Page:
FIG. 4 shows a second embodiment of the invention. Unlike the first embodiment as described with reference to FIG. 1, the second end 5 of the retaining cord 2 of the safety accessory 1 is secured to the bottle 10 and not to the sabering knife 20. Specifically, the second end 5 of the retaining cord 2 is fitted with an elastic ring 30 which surrounds the body 11 of the bottle 10. This elastic ring 30 can be made of rubber, for example, thereby providing it with good adhesion to the glass constituting the bottle 10. However this example is not limiting in any way and it is possible, for example, to cover the rubber ring 13 in cloth so as to improve its appearance. It would also be possible, instead of an elastic ring, to use a non-elastic binding such as a leather belt or the like attached to the second end 5 of the cord 2 and fitted with any kind of closure buckle.

FIG. 5 shows a variant embodiment of the means for securing the second end 5 of the retaining cord 2 to the bottle 10. In this variant, the second end 5 of the cord 2 is fitted with a base 10 that is fitted over the bottom of the bottle 10 (referenced 12 in FIGS. 1 and 4). The base 40 can be made of metal or of plastics material, and has its own bottom 41 in the form of a disk whose periphery has a cylindrical rim formed by a succession of fingers 42 separated by notches 43 which "bite" onto the periphery of the bottom of the bottle. These fingers 42 which are radially deformable in elastic manner give the cylindrical peripheral rim constituted thereby the ability to expand radially so as to enable the base 40 to be fitted tightly to the bottom of the bottle 10.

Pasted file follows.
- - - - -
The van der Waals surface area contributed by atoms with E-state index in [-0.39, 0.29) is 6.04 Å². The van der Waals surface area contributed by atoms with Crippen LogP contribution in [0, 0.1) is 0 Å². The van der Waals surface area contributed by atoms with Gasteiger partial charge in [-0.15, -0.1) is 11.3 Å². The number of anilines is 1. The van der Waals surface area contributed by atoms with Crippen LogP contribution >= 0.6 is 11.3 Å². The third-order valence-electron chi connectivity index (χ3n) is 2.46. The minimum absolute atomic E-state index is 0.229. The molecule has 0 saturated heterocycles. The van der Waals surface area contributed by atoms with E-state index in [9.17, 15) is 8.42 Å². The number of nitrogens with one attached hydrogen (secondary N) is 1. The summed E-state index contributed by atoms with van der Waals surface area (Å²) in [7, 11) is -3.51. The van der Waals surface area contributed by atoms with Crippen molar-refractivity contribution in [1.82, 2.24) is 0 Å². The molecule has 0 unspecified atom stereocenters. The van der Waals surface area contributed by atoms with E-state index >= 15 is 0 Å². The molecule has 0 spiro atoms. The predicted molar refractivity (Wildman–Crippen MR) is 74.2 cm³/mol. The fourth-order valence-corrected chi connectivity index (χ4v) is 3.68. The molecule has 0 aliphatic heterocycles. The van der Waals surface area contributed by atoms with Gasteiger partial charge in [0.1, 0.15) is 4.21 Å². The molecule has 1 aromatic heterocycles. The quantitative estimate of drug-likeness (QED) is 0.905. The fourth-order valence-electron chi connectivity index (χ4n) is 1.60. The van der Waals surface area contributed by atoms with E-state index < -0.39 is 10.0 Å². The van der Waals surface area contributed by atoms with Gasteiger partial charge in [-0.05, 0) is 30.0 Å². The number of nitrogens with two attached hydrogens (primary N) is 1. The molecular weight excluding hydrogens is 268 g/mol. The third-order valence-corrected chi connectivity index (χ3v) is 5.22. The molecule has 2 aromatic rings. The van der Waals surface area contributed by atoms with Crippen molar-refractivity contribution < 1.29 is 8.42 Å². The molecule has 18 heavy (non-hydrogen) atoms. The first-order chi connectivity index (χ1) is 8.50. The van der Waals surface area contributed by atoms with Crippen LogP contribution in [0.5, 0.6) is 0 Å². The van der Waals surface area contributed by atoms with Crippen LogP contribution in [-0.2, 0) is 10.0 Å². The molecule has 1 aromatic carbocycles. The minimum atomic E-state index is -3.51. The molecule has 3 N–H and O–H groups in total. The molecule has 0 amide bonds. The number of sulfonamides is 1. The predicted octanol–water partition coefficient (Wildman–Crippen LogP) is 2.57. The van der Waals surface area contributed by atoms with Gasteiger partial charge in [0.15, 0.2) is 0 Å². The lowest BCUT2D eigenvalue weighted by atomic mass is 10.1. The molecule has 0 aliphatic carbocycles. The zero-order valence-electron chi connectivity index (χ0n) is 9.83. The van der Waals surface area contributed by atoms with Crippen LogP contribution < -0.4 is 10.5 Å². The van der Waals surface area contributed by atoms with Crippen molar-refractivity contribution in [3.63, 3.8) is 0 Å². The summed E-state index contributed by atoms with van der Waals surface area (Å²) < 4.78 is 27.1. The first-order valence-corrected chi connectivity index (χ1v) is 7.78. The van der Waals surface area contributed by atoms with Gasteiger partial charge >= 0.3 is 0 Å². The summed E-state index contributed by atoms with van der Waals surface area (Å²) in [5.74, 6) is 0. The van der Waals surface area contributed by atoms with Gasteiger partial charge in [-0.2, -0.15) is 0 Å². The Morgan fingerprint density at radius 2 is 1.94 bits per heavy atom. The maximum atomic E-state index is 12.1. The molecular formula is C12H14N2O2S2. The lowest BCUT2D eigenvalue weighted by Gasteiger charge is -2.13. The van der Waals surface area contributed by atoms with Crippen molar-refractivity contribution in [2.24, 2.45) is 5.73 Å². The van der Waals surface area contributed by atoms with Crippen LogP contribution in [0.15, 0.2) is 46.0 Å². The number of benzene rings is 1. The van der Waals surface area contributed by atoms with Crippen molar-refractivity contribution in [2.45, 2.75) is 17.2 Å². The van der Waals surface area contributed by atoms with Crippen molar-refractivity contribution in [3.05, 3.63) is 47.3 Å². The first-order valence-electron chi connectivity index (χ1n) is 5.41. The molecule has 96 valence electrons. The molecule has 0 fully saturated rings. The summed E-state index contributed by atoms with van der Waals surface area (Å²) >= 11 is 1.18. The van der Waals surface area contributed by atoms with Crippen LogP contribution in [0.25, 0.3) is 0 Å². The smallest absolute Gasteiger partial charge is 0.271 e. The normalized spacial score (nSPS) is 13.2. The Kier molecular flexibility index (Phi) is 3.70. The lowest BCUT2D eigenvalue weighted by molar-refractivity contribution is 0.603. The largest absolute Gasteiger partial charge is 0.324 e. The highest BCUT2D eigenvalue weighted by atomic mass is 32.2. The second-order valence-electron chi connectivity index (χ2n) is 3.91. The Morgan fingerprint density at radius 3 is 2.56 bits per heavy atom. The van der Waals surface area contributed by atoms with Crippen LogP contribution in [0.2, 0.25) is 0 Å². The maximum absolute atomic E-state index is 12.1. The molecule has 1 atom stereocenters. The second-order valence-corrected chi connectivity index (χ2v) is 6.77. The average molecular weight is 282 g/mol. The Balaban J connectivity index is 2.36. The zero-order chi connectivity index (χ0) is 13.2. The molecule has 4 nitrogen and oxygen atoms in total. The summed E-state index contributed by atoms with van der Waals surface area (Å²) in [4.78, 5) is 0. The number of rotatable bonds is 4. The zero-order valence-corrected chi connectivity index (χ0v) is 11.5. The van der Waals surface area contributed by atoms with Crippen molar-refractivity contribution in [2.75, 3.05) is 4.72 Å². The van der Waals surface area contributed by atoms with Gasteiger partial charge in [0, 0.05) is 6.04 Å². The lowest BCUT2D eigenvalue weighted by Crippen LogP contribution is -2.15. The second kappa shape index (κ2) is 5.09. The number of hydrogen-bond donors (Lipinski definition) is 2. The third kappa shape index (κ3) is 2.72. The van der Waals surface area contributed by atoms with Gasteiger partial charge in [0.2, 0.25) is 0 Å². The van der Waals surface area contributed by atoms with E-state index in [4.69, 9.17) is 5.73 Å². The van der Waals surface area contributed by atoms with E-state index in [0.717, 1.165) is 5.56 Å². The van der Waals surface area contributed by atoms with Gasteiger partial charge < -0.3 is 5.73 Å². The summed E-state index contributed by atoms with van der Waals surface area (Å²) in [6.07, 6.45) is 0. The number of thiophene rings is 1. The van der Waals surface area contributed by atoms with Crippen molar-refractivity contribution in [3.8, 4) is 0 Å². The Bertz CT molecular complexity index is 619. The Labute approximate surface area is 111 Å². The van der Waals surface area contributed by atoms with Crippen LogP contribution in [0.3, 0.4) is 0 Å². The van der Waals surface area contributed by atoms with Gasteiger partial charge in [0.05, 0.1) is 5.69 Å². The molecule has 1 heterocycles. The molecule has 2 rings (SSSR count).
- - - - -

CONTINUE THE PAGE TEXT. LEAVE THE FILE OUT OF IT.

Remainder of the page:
FIG. 6 shows a third embodiment of the invention. In this case, the bottle 10 is associated with an ice bucket 50 for cooling the bottle, which bucket has ring-shaped handles 51 on either side. The retaining cord 2 of the safety accessory 1 is secured not to the sabering knife 20 but to the bucket 50. More precisely, the second end 5 of the cord 2 is provided with a closable hook 9 which is secured to one of the handles 51 of the bucket 50.

The invention is not limited to the embodiments described above, but on the contrary covers any variant using equivalent means to reproduce the essential characteristics of the invention.

For example, it would be possible to provide for the second end of the retaining cord to be secured to the user by means of a wrist strap.